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Window Shop with Car and Driver

Consistently ranked as one of the top three countries in North America, the United States is a nation built around motor vehicles. We depend on cars and trucks to get us to and from work, to move our families between bonding activities, and to get around where we eat many of our meals. What Americans need in their moving machines is reliability.

But Americans also need it cheap. So what’s a good, reliable, American car for under $10,000? This is the premise of this episode of Car and driver’s hit sitcom, Window Shop. In this eerie disastrous miscommunication, the goony editors and writers come up with vehicles that range in age from about 20 to almost 95 years old. Is it early onset dementia? Or is it too late for anything that starts early?

In a bold strategic decision, editor-in-chief Tony Quiroga expanded the panel to six members. They are, in addition to Quiroga himself, executive editor KC Colwell, senior editors Elana Scherr and Joey Capparella, free-floating decimal point Jonathon Ramsey, and some guy named John Pearley Huffman who would never be hired by. C/D.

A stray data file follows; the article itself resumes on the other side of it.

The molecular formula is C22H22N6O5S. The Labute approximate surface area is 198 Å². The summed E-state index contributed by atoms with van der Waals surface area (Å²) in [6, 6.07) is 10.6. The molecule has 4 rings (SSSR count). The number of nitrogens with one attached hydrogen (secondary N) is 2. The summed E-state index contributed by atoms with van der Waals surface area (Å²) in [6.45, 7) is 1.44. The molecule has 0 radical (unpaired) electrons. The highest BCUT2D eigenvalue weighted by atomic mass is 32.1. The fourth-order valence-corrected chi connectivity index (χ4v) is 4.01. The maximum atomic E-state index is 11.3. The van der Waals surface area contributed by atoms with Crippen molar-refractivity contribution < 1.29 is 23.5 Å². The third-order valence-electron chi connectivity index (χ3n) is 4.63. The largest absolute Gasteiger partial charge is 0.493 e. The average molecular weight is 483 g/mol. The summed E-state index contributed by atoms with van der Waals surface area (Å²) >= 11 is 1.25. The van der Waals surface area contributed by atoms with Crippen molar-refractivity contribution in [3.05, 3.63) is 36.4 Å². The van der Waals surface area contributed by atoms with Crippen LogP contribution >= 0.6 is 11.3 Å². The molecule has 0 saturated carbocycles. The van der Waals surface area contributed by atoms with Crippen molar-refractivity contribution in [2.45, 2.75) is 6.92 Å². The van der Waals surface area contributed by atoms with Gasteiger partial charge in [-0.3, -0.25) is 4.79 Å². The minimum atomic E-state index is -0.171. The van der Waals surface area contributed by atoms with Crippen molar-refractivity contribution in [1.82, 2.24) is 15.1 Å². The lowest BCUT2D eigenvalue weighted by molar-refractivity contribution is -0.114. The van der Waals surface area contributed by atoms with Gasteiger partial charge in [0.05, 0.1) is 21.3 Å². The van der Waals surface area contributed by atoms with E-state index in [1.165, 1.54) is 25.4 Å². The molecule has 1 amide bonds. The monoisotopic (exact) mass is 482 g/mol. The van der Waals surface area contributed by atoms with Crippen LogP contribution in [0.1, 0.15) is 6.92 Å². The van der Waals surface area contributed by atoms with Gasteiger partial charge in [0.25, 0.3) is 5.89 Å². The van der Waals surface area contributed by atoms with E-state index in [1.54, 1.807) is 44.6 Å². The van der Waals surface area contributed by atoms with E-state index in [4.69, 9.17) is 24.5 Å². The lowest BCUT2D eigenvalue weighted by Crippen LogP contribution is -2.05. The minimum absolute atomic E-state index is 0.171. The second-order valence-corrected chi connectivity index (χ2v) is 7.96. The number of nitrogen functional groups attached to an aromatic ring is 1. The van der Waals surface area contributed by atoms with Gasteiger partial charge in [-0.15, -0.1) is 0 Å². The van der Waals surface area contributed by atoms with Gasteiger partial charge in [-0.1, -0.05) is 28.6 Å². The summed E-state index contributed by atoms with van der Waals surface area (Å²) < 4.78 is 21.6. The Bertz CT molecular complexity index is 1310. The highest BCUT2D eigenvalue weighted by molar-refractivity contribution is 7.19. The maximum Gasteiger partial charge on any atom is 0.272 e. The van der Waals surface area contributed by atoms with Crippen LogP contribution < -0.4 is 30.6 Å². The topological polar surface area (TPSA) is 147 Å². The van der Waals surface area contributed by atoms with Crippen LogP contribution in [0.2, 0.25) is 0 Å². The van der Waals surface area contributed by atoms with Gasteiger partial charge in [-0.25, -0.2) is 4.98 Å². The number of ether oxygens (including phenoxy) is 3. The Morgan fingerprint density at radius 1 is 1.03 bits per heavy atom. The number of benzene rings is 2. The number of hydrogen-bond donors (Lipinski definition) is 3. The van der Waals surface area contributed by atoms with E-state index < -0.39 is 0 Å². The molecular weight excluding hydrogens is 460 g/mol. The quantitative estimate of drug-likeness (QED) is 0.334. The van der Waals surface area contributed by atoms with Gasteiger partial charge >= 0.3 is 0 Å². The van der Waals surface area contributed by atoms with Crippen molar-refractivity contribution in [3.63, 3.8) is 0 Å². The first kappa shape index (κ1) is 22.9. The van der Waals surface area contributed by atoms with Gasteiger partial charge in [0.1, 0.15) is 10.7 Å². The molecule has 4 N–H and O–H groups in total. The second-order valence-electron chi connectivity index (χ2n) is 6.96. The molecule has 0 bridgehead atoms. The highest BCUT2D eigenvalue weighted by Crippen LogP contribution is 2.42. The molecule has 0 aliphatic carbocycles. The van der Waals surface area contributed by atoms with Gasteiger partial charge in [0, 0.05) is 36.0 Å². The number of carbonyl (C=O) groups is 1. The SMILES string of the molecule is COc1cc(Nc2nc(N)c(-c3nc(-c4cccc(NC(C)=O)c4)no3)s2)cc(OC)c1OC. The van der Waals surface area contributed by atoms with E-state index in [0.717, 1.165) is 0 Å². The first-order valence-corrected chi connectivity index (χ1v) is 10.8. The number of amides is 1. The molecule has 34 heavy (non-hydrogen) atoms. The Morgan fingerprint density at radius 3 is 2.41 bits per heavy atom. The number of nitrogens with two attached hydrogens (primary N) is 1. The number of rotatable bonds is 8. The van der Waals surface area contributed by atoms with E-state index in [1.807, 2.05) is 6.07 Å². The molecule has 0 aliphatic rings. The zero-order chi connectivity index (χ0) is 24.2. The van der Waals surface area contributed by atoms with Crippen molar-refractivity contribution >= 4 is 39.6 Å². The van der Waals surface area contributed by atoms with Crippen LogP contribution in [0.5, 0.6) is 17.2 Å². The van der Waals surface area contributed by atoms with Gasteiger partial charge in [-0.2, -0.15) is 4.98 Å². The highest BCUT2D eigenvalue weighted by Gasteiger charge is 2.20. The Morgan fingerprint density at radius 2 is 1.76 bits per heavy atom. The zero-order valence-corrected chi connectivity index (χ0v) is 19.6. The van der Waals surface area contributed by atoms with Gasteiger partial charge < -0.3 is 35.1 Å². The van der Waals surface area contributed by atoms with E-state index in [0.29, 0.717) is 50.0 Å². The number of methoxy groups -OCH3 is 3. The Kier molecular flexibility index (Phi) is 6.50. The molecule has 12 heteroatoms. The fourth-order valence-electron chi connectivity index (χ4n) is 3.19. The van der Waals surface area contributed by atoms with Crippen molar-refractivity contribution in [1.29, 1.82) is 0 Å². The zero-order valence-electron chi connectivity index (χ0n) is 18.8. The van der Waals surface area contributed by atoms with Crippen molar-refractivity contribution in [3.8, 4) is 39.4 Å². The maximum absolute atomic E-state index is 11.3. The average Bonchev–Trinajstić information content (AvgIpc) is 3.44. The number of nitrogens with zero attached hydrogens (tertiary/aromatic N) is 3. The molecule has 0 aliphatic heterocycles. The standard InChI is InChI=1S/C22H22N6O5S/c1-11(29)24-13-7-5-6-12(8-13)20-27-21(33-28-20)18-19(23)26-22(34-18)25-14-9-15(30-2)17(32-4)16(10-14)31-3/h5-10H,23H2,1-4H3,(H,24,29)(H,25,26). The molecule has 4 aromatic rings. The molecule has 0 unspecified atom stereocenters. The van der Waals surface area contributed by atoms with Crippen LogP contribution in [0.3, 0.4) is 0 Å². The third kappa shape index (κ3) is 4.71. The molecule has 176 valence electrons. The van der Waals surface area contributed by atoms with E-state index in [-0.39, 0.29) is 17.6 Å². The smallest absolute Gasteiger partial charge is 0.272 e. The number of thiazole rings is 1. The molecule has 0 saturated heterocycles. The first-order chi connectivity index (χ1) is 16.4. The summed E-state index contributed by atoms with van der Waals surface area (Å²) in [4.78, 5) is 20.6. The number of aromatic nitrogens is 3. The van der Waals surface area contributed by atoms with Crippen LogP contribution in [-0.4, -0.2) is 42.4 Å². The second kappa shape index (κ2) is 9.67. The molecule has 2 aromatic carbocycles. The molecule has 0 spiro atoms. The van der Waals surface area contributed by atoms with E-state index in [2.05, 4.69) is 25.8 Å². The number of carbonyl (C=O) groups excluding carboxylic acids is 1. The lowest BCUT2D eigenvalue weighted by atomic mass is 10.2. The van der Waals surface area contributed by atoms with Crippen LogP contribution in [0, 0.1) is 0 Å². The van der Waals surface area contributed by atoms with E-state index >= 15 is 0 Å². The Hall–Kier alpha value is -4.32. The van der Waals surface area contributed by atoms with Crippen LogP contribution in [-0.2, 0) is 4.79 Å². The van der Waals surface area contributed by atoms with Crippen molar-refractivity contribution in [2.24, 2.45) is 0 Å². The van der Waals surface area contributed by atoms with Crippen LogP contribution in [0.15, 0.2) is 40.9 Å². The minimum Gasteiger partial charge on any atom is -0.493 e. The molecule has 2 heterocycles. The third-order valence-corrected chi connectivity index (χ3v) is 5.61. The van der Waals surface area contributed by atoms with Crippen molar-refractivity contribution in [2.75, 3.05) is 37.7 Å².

No, Toyotas, Hondas and other foreign brands assembled in America were not eligible for this challenge. Only vehicles built by manufacturers indigenous to the continent were allowed. That meant no Camrys and no Accords. And a tempting invitation to get a clean late-model Buick from an estate sale. But things took a turn for the goofball this time.

So, sit back or don’t sit back. What do we care? Just take the time to watch this masterpiece of Zoom art on YouTube. Then like and subscribe to the channel. Please.

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